Thursday, August 27, 2015
'Simply Tuesday' by Emily P Freeman
Our obsession with bigger and faster is spinning us out of control. We move through the week breathless and bustling, just trying to keep up while longing to slow down. But real life happens in the small moments, the kind we find on Tuesday, the most ordinary day of the week. Tuesday carries moments we want to hold onto--as well as ones we'd rather leave behind. It hold secrets we can't see in a hurry--secrets not just for our schedules but for our souls. It offers us a simple bench on which to sit, observe, and share our stories.
For those being pulled under by the strong current of expectation, comparison, and hurry, relief is found more in our small moments than in our fast movements. In "Simply Tuesday," Emily P. Freeman helps readers
- stop dreading small beginnings and embrace today's work
- find contentment in the now--even when the now is frustrating or discouraging
- replace competition with compassion
- learn to breathe in a breathless world
Jesus lived small moments well, slow moments fully, and all moments free. He lives with us still, on all our ordinary days, creating and redeeming the world both in us and through us, one small moment at a time. It's time to take back Tuesday, to release our obsession with building a life, and believe in the life Christ is building in us--every day.
I've enjoyed other books by this author. She has a way of thinking which is outside the box, turning worldly assumptions on their heads and showing that we often make problems where there shouldn't be any. I appreciate the sort of counsel which helps us celebrate where we are, instead of forever urging us to fix or change something. This book is all about embracing our smallness instead of deploring it by hungering for a bigger impact or reach.
We are conditioned to associate the term 'smallness' with being ignored, humiliated or unrecognised. Instead, Emily Freeman invites us to regard smallness as a blessing. Have you ever heard anyone refer to, 'the gift of obscurity'? I have, and never really got their point until reading this book. But who needs the deadlines, expectations and performance burn-out which so often goes with what we think we crave?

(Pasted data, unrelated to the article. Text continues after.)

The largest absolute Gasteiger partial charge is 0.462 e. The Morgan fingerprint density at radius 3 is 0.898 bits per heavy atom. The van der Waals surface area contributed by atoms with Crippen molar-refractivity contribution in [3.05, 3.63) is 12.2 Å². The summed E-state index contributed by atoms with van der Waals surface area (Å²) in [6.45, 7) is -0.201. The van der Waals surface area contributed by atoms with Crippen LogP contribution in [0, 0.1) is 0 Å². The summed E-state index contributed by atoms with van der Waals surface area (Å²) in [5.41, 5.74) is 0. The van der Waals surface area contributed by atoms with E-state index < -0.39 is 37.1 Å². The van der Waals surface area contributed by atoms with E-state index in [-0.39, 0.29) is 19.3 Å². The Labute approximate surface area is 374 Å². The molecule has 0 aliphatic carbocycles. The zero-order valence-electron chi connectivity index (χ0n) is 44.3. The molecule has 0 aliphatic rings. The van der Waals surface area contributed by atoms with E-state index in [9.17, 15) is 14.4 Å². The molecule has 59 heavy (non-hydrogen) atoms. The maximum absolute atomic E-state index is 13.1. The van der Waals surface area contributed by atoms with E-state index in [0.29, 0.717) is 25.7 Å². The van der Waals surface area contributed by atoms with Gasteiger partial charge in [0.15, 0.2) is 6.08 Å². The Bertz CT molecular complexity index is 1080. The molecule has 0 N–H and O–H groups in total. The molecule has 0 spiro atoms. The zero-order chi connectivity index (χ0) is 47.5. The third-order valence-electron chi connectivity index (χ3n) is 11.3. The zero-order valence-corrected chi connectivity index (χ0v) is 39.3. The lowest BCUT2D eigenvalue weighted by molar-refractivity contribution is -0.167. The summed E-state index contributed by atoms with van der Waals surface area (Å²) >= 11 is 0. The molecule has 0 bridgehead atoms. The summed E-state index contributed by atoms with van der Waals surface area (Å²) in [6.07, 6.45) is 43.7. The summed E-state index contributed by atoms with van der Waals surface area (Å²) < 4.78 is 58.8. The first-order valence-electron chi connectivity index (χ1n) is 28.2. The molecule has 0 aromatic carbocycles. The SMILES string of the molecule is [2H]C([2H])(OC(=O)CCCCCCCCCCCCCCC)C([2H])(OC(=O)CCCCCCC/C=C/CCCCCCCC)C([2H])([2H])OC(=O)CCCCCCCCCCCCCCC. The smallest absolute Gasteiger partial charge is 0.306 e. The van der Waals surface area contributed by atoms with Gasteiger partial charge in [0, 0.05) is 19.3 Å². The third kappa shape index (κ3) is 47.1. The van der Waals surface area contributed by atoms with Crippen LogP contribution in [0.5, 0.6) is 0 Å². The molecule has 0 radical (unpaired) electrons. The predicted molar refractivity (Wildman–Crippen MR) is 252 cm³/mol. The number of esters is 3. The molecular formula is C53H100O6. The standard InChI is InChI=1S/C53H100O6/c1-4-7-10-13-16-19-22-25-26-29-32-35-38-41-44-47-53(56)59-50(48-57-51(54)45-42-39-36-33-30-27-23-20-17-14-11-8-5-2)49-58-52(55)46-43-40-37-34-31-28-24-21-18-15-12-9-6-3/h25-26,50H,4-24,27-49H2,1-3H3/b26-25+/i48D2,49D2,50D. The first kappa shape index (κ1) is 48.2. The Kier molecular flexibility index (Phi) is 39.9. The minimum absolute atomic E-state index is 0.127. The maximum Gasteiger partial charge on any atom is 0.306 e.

Will the fruit of the kingdom of God even look like success in the eyes of the world? Maybe not everyone is supposed to see much visible growth from our efforts in our lifetime. 'If you build it, they will come,' sounds like it might have been a sentiment from the Bible, but it isn't (ask the prophet Jeremiah). Freeman reminds us that the quote is, in fact, far more modern, from the movie, 'Field of Dreams.'
I was offered a new ways to think about the concept of praying for answers. So often, I've longed for clarity and definite guidance as a result of prayer, and felt disappointment when I've remained as foggy and undecided as before. It gives me a 'so much for that' type of feeling, and doesn't tempt me to pray more. This book suggests that maybe we're not even supposed to figure everything out. What if knowing that God has the birds-eye view of our lives is all we need? Maybe our obsession with building our lives into something we can figure out is just tiring. Being content with the fog is definitely a new challenge for someone like me, who loves a measure of control to gauge how things are going.
We are urged by the prophet Zechariah not to despise the day of small beginnings, and most of us assume an implication that a 'big ending' is on its way. That's not actually promised. Our endings may be small too, and we should be happy with that? Maybe being a 'blip' instead of a 'bang' is all part of the plan for an individual. But then the book challenges us further not to jump to the conclusion that what is considered small by the world is also considered small by heaven's measurement.
I felt refreshed, as I'd hoped. The overall takeaway is that a citizen of an invisible kingdom can refuse to take our behaviour cues from the visible world around us, that says to 'build, grow, measure up and rush to keep up.' It's sad that we feel we need permission to settle down to keep the pace with our small callings, but that is what this book offers.
As a bonus, I'm pleased to live in a part of the world where I can see the Milky Way clearly above me at night. So many big city dwellers in Emily Freeman's part of the world apparently can't.